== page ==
North Carolina Planners: Where to Build Light Rail (and Should it Be Built)?

This week residents in the North Carolina Triangle (Raleigh-Durham-Chapel Hill) will provide input on key segments of a future regional light rail system. The project has been analyzed for 15 years, yet the question of whether to build it remains.

2 minute read

November 22, 2014, 5:00 AM PST

By Pete Sullivan


North Carolina Map

Globe Turner / Shutterstock

NC planners ask: Where to build light rail (and should we still do it?)

This week residents in the North Carolina Triangle (Raleigh-Durham-Chapel Hill) will provide input on key segments of a future regional light rail system. The project has been analyzed for 15 years and is now partially funded, yet the question of whether to build it still remains.

In a series of public workshops, Triangle Transit—lead agency for the proposed 51 mile system—will seek input on specific route configurations, and among the issues are where to locate station areas and maintenance facilities, which neighborhoods to serve, and how to avoid impacting streams and wetlands.

So why are they also asking whether to build the system at all? The system is estimated at $1.34 billion, which may be contribute to lingering doubt. Several Metropolitan Planning Organizations collaborated to help develop Triangle's future transit vision, which includes increased local bus service, expanded regional bus service, and light rail. The system would serve three counties, and almost two dozen cities, as well as several major employment centers, colleges, and the Raleigh-Durham International Airport. The 3000 square mile service area includes 1.5 million residents—approximately 13% of North Carolina's statewide population—and is expected to grow to 2.5 million by 2035.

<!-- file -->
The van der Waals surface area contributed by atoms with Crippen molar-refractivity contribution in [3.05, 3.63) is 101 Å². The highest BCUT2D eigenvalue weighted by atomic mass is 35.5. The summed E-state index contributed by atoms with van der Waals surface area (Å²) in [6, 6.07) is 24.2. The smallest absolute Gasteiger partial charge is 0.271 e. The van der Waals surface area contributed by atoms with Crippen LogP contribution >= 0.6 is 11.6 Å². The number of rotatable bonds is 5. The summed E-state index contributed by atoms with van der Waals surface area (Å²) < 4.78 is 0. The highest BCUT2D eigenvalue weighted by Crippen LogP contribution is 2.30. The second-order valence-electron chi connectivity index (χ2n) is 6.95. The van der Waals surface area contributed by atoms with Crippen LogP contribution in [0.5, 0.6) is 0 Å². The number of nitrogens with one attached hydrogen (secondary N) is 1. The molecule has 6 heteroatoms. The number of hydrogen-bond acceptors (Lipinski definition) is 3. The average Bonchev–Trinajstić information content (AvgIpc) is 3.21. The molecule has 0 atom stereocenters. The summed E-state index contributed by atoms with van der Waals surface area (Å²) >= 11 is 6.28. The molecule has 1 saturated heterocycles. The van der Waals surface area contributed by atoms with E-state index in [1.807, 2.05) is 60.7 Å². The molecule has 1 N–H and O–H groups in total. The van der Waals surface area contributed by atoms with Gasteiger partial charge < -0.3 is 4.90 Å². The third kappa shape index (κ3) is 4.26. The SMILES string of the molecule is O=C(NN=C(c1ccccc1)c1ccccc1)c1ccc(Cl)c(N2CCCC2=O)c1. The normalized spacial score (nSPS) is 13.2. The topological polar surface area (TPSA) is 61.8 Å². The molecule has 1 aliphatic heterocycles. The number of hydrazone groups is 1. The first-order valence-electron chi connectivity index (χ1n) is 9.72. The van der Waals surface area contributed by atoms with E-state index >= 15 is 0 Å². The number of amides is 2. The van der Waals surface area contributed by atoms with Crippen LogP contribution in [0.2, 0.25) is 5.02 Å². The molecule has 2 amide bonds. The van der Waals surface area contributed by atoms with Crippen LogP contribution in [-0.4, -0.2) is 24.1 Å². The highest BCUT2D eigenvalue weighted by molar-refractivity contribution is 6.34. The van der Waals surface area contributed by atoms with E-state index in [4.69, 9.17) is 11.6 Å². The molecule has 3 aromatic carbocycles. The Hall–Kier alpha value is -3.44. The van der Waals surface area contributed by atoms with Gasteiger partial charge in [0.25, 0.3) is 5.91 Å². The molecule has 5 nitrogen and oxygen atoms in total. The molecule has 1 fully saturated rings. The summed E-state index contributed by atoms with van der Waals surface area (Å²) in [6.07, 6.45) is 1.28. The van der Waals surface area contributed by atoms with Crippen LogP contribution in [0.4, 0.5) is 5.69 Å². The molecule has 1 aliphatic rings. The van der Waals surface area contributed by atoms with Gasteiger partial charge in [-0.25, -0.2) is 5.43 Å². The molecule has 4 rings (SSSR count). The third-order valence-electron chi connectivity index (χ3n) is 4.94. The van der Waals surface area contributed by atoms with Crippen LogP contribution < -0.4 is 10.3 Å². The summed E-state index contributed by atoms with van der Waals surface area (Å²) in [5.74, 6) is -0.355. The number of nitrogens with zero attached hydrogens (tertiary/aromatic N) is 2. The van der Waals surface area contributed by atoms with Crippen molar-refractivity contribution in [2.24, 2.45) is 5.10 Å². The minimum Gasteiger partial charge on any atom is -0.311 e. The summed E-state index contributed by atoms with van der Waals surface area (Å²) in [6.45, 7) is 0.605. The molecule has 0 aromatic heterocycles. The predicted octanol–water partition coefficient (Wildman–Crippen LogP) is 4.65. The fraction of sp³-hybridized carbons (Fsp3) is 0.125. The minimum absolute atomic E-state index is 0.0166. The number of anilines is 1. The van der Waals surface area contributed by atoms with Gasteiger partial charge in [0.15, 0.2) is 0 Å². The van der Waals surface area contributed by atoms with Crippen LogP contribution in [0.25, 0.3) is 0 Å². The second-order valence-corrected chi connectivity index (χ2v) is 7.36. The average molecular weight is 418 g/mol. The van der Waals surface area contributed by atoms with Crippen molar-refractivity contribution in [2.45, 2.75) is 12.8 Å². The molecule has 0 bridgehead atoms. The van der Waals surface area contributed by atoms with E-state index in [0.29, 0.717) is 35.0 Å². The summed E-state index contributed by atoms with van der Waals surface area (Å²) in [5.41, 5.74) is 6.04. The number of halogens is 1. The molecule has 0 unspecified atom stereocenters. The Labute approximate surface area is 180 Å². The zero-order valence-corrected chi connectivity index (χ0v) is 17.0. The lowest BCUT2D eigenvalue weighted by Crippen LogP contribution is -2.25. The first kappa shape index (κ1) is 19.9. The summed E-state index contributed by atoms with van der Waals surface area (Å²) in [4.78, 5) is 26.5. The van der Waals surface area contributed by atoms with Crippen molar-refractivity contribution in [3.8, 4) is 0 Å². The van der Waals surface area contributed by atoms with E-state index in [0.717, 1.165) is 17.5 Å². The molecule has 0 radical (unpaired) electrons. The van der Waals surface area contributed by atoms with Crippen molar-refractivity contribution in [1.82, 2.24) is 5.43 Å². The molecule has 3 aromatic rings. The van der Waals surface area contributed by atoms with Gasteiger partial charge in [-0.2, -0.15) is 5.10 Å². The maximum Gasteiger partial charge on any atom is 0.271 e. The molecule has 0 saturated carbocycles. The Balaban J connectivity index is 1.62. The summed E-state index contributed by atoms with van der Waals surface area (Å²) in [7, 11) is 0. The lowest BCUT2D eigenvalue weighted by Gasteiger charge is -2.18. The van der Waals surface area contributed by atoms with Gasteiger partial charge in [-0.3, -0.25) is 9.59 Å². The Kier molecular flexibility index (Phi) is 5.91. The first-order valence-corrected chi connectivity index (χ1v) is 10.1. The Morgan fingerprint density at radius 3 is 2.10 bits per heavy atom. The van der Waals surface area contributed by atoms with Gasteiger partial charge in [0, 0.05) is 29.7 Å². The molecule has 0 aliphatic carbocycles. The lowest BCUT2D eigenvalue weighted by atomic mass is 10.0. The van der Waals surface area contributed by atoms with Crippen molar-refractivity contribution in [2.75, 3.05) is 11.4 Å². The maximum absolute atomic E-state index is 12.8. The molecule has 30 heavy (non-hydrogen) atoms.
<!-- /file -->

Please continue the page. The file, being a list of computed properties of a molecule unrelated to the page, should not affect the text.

future vision map

The regional transit vision relies on new revenue sources, and some local funding is already in place via sales taxes and vehicle registration fees. However a comprehensive, long-term financing strategy with state and federal support has not been secured.

In their workshops this week, Triangle Transit continues to move the project forward, working to resolve key routing questions and asking a question still on everyone's mind: Should we build it?

Tuesday, November 18, 2014 in The Durham News

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